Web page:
DMJ – The Sun as Drawing Machine: Towards the Unification of Projection Systems from Villalpando to Farish

Francisco Javier Girón Sierra

At the beginning of the 17th century, the Spanish Jesuit Juan Bautista Villalpando spent his last years of life in Rome obsessively working on an interpretation of the Temple of Solomon. When he came to the question of how to represent its plan, he envisioned a new, almost ghostly, way of conceiving it. It would no longer be the heavy impression of a footprint (as Vitruvius said) but a shadow that the sun draws from a crystalline version of this temple—a sun, which in its intricate theological conception had divine connotations. Two centuries later, the English geologist and mining engineer Thomas Sopwith, motivated by entirely different concerns, posited that ‘isometric perspective’, recently invented by the Cambridge chemistry professor William Farish, could be understood and drawn as the shadow of a wirelike model, placed under the sunlight in a unique position. The coincidence in this procedure is intriguing and gives rise to a number of questions. Where did this idea come from? Who else had thought of it across the period in question? And do we find in it the seed of the modern notion of projection?

Frontispiece of De postrema Ezechielis Prophetae visione, second volume of Juan Bautista Villalpando and Jerónimo del Prado, In Ezechielen Explanationes et Apparatus Urbis ac Templi Hierosolomitany (Rome, 1605). Public domain, courtesy Biblioteca de la Universidad de Sevilla.
Vestigium Primum Sanctuarii’. Ijnografia (plan) of the Temple, Plate I of De postrema Ezechielis Prophetae visione, second volume of Juan Bautista Villalpando and Jerónimo del Prado, In Ezechielen Explanationes et Apparatus Urbis ac Templi Hierosolomitany (Rome, 1605). Public domain, courtesy Biblioteca de la Universidad
de Sevilla.

These questions will lead us to recognise the invention and development of a ‘virtual drawing machine’ during the 17th and 18th centuries. It was based on the idea of placing a diaphanous version of the body to be drawn under the sun and using its transparent shadow as an objective representation of it. It fuses a myth inherited from our classical culture—according to Quintilian, the art of painting was born from outlining the opaque shadows cast by the sun—with the Renaissance creation of the subtle concept of the ‘transparent body’, which arises from the enigmatic Neoplatonic doctrines of Luca Pacioli and was recommended by Sebastiano Serlio for learning perspective. This solar machine attracted painters such as Jean Cousin, who explored how to represent the foreshortening of the human body; mathematicians and scholars of perspective such as Jean Dubreuil, who defined the representation of the plane of geometric bodies floating in space; and polymaths such as Pietro Accolti, who used it as a kind of intermediate step, as a shortcut to determine cast shadows in perspective.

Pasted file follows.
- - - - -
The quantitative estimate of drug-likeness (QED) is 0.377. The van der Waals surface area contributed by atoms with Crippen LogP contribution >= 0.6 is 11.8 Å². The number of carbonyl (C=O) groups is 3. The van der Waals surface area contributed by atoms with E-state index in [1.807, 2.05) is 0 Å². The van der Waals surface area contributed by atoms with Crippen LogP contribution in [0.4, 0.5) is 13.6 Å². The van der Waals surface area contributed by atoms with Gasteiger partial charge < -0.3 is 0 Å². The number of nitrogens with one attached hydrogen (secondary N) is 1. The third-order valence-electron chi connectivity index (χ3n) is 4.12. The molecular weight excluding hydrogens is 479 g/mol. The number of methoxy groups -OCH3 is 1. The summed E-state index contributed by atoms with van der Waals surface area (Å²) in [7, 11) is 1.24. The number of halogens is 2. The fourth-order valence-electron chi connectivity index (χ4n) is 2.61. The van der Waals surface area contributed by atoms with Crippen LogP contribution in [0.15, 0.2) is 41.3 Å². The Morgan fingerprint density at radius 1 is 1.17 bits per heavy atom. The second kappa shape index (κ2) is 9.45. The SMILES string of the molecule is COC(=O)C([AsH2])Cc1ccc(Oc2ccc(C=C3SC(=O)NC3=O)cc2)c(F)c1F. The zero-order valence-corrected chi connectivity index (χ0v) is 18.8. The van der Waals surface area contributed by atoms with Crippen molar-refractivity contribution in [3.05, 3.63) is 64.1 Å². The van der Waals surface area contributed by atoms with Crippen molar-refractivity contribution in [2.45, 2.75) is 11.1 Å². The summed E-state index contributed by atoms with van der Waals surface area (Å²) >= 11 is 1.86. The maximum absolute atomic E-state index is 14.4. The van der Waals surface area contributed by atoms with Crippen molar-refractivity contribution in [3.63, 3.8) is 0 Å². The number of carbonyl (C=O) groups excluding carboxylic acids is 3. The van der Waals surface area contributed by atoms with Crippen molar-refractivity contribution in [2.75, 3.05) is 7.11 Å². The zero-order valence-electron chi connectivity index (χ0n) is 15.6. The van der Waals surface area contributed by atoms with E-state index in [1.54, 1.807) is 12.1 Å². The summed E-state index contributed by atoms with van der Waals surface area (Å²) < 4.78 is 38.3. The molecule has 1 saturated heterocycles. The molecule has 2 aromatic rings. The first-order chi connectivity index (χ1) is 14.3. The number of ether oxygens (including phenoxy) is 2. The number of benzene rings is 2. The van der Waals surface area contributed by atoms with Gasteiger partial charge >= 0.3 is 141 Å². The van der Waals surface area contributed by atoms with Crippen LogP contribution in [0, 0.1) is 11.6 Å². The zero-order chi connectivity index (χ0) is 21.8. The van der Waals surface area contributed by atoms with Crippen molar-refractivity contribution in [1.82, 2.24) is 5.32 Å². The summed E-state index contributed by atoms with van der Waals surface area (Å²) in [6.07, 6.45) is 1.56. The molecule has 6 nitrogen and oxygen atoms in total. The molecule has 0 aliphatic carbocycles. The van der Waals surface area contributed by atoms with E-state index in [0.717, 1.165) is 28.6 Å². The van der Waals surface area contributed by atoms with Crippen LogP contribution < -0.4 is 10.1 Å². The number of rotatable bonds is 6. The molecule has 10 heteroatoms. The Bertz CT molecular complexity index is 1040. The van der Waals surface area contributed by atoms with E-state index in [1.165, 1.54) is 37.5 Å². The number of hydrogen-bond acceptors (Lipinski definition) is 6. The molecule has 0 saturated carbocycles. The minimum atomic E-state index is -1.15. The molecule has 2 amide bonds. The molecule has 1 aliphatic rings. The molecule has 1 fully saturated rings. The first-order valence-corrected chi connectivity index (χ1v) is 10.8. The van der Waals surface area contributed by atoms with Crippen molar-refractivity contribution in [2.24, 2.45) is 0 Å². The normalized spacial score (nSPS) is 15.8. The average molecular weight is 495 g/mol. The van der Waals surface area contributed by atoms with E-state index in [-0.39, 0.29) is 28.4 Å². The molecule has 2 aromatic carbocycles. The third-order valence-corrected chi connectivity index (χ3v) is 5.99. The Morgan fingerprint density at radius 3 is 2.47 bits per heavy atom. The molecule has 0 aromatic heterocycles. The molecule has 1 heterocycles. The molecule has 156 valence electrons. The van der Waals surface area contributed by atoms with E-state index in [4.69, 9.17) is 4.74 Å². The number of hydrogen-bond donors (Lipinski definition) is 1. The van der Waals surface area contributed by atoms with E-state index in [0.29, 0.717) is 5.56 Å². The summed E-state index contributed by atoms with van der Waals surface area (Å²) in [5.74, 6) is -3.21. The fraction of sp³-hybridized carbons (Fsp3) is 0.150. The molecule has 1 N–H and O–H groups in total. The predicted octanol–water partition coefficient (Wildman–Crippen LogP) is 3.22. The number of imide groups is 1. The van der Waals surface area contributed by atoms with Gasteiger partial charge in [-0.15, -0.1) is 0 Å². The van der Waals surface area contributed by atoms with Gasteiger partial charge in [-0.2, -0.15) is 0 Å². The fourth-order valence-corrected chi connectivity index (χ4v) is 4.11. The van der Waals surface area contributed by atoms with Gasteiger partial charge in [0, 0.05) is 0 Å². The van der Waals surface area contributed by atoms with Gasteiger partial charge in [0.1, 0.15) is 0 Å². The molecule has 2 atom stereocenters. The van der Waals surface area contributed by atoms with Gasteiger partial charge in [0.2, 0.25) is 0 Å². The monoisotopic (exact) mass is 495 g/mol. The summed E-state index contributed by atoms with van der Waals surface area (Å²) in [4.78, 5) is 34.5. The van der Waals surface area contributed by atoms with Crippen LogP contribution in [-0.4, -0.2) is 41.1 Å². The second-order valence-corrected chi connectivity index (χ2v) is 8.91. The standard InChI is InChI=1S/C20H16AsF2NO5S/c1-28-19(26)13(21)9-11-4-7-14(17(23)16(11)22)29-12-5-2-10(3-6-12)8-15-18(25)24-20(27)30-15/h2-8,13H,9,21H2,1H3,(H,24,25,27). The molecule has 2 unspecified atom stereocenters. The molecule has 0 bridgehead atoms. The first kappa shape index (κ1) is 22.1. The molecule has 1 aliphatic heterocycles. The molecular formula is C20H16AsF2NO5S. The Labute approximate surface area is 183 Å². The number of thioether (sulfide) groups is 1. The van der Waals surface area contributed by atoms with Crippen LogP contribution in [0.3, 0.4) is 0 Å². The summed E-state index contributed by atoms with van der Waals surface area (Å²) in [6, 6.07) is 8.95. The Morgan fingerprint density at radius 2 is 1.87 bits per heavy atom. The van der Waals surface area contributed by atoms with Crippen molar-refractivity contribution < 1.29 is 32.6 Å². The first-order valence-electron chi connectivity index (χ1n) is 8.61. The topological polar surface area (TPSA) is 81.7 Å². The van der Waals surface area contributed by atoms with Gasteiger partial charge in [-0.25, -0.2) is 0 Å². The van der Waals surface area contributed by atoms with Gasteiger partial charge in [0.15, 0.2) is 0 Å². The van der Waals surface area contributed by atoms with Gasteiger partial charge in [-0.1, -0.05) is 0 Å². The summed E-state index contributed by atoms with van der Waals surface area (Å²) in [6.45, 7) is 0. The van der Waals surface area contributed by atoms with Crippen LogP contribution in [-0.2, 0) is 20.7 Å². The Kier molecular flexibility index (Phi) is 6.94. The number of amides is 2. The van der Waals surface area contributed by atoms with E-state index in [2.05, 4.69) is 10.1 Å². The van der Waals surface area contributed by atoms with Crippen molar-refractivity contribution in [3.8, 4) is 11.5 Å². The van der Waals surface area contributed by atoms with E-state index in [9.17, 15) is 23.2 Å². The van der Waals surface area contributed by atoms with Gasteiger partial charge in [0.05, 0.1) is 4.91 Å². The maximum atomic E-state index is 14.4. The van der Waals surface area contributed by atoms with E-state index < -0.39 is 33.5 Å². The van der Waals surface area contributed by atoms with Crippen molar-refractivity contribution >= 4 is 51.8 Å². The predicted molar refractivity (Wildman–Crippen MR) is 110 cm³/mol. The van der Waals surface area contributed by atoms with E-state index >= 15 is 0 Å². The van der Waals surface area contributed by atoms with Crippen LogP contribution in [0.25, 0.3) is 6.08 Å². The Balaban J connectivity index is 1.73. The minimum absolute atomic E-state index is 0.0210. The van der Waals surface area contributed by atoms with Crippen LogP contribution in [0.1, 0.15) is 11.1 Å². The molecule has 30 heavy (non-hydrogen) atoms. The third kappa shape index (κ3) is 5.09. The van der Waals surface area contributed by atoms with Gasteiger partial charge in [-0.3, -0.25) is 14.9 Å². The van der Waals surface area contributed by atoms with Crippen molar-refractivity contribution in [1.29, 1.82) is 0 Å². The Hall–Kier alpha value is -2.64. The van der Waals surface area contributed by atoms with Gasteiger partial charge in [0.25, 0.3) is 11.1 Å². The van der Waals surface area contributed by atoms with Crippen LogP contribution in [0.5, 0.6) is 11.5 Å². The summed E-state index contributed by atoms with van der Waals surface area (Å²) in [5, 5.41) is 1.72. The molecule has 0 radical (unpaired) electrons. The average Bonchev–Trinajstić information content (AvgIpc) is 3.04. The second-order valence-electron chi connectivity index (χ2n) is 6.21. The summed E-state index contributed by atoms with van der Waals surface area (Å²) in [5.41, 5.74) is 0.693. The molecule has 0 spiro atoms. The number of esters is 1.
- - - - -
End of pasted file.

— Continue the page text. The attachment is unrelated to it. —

Drawing a candlelit human body’s shadows on the wall. Carlo Urbino, Del foco. Terza per l’ombra dimostratione, Codex Huygens, f.90, c.1560–70. Black chalk, pen and brown ink, red chalk, lines inscribed with stylus on laid paper. 18.2 x 23cm. Morgan Library & Museum, New York (2006:14).
A model constructed akin to Sopwith’s ‘wire cage’ to test isometry as a shadow cast by the sun. Courtesy the author.

However, the ‘solar machine’ conquered only limited territories, as doubts about its status arose. Was it a perspective, and if so, who saw it? A divine sun or a frustrated solar eye that does not see the shadows it draws (as a puzzled Accolti noted)? With Sopwith a radical change took place. By renouncing the idea that a spectator was required, he was able to transform it into a universal instrument applicable to any object. Now stripped of mystery, the machine offered an alternative to Farish’s definition of isometry as a perspective seen by an eye approaching infinity. Instead, it was, substantially, a palpable sensible empirical shadow cast by the sun of a box, a kind of spatial module. It heralded a new stage in which other parallel projections (including axonometry and plan) could be conceived in the same way.

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DMJournal–Architecture and Representation
No. 2: Drawing Instruments/Instrumental Drawings
Edited by Mark Dorrian and Paul Emmons
ISSN 2753-5010 (Online)
ISBN 978-1-9161522-4-3

About the author

Francisco Javier Girón Sierra is an architect and senior lecturer in the Department of Architectural Graphic Ideation at the Escuela Técnica Superior de Arquitectura de Madrid (ETSAM, Universidad Politécnica de Madrid-UPM). Between 2017 and 2022, he was vice-Dean of the PhD and research programme at the school. His research focuses on the role of drawing as an intellectual tool in the emergence of disciplines such as the ‘History of Construction’ and the ‘History of Architecture’ in the 18th and 19th centuries. In his publications, he has paid particular attention to the work of Auguste Choisy, with reference to precursors, such as Piranesi and Rondelet, and pioneers, such as Caumont, Willis and Viollet-le-Duc. His most recent contribution has been the chapter dedicated to Choisy’s Histoire de l’architecture in the collective volume Narrating the Globe: The Emergence of World Histories of Architecture (MIT, 2023). He is currently exploring the impact of natural light on theories of graphic representation and the appreciation of architectural form.

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